EXAMPLE – Jimmy has a DJI Phantom 3 4K with a pretty nice camera that he’s flown mostly for hobby operations. Jimmy is asked by his company to assist with measuring stone stockpiles and if he could fly his drone to assist. Jimmy doesn’t get any extra compensation for this as the company expects this of him. However, the photo grid that Jimmy takes and uploads for stockpile management benefits the company and affects revenue/commerce – COMMERCIAL OPERATION
EXAMPLE – Arthur flies a T-Rex Heli. He’s not a professional by any means, but is learning how to 3D pilot the aircraft and is getting pretty good. Arthur attends jamborees and events at different Model Air Clubs around the country and is asked to do some demos at events. Arthur doesn’t get paid for these demos and is not sponsored by anyone, he’s just having fun! – HOBBY OPERATION
EXAMPLE – Jessica has a DJI Mavic and she is a realtor with a local real estate agency. To make a few extra dollars and present her show homes with an aerial “flair”, Jessica posts pics she has taken with her drone to the website/listing. – COMMERCIAL OPERATION
STEP 3: Join an AMA Chartered Club
Alright, now that we’re through the hard part (which is relatively easy), it’s time to start learning and having some fun! You’ve come to the right place. FCRCC would love to get you in the air, whether you have prior experience or none at all.
For those who have never flown before FCRCC has members designated as Intro-Pilot instructors that are qualified to train newcomers. We have several members that are capable of providing a trainer aircraft along with a “Buddy Box” which is a tethered or wireless master/slave device relationship between two transmitters. While using the buddy box, the “Intro-Pilot” instructor will get the plane to a safe altitude and flip a switch to give the student control. If the student begins to falter at the controls a bit, the instructor can let go of the switch and regain control of the plane to safe and level flight. It’s a great way to start and avoid the “Crash, Rebuild, Repeat” cycle and get practical hand’s on training with fixed wing aircraft and helicopters. We also have several members that are into the multi-rotor and FPV operations where we can help you get your new drone set up and flying as well. There isn’t really a way to “Buddy Box” with drones and most have flight control assistance that makes it easy to learn while you’re solely at the controls.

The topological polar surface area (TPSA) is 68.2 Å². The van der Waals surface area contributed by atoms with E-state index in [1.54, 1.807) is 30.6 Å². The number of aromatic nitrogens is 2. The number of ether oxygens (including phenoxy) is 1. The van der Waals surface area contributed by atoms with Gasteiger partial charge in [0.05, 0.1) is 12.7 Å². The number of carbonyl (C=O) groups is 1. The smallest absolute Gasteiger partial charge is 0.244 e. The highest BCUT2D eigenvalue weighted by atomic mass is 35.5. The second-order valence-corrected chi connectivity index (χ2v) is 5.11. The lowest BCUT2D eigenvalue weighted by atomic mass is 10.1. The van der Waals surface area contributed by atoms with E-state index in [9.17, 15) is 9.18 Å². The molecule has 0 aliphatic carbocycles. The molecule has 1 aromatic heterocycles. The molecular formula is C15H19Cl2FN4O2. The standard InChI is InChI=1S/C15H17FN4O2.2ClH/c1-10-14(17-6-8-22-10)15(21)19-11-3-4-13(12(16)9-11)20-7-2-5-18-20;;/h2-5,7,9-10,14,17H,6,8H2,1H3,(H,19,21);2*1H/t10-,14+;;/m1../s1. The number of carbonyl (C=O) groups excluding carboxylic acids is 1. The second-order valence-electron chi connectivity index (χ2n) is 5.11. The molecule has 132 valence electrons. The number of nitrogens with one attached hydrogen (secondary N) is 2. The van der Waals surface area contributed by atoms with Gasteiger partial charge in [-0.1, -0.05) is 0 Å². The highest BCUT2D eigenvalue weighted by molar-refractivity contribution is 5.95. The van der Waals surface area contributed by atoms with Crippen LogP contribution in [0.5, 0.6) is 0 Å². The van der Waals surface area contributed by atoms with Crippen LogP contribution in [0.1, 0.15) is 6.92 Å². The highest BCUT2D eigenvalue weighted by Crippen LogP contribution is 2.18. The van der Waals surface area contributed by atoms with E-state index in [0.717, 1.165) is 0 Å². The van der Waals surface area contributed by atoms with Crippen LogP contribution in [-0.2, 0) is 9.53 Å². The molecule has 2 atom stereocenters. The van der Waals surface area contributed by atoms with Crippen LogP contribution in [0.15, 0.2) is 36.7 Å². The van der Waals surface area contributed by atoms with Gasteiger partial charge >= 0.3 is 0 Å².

STEP 4: Your First Aircraft System
How much does it cost to get started?
Years ago, the Model Aviation was thought to be a “Rich Person’s” hobby when materials and equipment were fairly expensive. That’s not the case today however. As the battery technology gets better and materials get more cost effective it’s pretty easy to get a plane and radio for around $100.00 to start. $300 will get you a (new) radio system and larger trainer system with a battery and charger. The cool thing about the $300 level RTF kit (Ready to Fly), is that if you get the “Bug” and purchase another plane, you’ll typically be able to “Bind” that transmitter to the new plane making progression in the hobby a bit more economical than the “old days”.
Another place to look for economical ways to get into the hobby are to browse garage sales, auctions, flea markets, estate sales, and local clubs/members for great deals. For example, at an auction one of my friends was able to get a P-51 with engine and servos, used of course, for $60. The original ARF (almost ready to fly) Kit was almost $400! So a good bargain hunter can find some really neat planes and aircraft to keep the hobby budget low.
Here are a couple of sites with “Classifieds” for Aircraft airframes, engines and parts…..
So How much does it cost to start with a used trainer system, radio, field box and your first gallon of fuel? Let’s add it up so we’re all on the same page – AMA Membership = $85 (under 65 years old), Registration = $5, FCRCC Club Membership = $55. So, annually to stay vested in the hobby you’re looking at around $141.67 (breaking the $5 over three years) – Your first trainer system, let’s call that $175 because you went to a flea market with one of our members and got all set up with some extras/spare parts to start building your hobby tool kit too. Year 1 total costs could average around $320 for memberships, registration and your trainer system. In the grand scheme of things these days, that isn’t a terrible amount of money to dive head first into any hobby.